overview of time and timers
time [options] command [arguments...]
The time command runs the specified program command with the given arguments. When command finishes, time writes a message to standard error giving timing statistics about this program run. These statistics consist of (i) the elapsed real time between invocation and termination, (ii) the user CPU time (the sum of the tms_utime and tms_cutime values in a struct tms as returned by times(2)), and (iii) the system CPU time (the sum of the tms_stime and tms_cstime values in a struct tms as returned by times(2)).
Note: some shells (e.g., bash(1)) have a built-in time command that provides similar information on the usage of time and possibly other resources. To access the real command, you may need to specify its pathname (something like /usr/bin/time).
When in the POSIX locale, use the precise traditional format
"real %f\nuser %f\nsys %f\n"
(with numbers in seconds) where the number of decimals in the output for %f is unspecified but is sufficient to express the clock tick accuracy, and at least one.
If command was invoked, the exit status is that of command. Otherwise, it is 127 if command could not be found, 126 if it could be found but could not be invoked, and some other nonzero value (1–125) if something else went wrong.
The variables LANG, LC_ALL, LC_CTYPE, LC_MESSAGES, LC_NUMERIC, and NLSPATH are used for the text and formatting of the output. PATH is used to search for command.
Below a description of the GNU 1.7 version of time. Disregarding the name of the utility, GNU makes it output lots of useful information, not only about time used, but also on other resources like memory, I/O and IPC calls (where available). The output is formatted using a format string that can be specified using the -f option or the TIME environment variable.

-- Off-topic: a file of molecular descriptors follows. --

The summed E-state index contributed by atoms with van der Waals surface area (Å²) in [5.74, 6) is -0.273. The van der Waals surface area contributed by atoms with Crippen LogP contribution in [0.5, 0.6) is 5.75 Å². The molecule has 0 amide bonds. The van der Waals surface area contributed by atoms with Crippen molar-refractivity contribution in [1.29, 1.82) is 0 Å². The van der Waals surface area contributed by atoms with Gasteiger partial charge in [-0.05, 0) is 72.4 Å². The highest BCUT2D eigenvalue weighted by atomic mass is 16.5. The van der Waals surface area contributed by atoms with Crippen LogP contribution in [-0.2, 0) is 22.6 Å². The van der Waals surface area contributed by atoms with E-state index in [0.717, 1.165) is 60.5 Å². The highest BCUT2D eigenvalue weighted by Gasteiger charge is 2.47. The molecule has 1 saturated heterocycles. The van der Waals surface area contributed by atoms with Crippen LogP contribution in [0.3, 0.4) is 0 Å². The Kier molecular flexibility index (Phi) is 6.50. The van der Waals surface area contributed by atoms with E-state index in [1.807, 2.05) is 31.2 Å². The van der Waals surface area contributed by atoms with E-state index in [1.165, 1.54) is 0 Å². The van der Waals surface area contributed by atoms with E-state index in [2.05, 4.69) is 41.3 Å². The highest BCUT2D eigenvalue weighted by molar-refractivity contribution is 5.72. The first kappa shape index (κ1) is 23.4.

The default format string is:
%Uuser %Ssystem %Eelapsed %PCPU (%Xtext+%Ddata %Mmax)k %Iinputs+%Ooutputs (%Fmajor+%Rminor)pagefaults %Wswaps
When the -p option is given, the (portable) output format is used:
real %e user %U sys %S
The format string
The format is interpreted in the usual printf-like way. Ordinary characters are directly copied, tab, newline, and backslash are escaped using \t, \n, and \\, a percent sign is represented by %%, and otherwise % indicates a conversion. The program time will always add a trailing newline itself. The conversions follow. All of those used by tcsh(1) are supported.
Elapsed real time (in [hours:]minutes:seconds).
(Not in tcsh(1).) Elapsed real time (in seconds).
Total number of CPU-seconds that the process spent in kernel mode.
Total number of CPU-seconds that the process spent in user mode.
Percentage of the CPU that this job got, computed as (%U + %S) / %E.
Maximum resident set size of the process during its lifetime, in Kbytes.
(Not in tcsh(1).) Average resident set size of the process, in Kbytes.
Average total (data+stack+text) memory use of the process, in Kbytes.
Average size of the process's unshared data area, in Kbytes.
(Not in tcsh(1).) Average size of the process's unshared stack space, in Kbytes.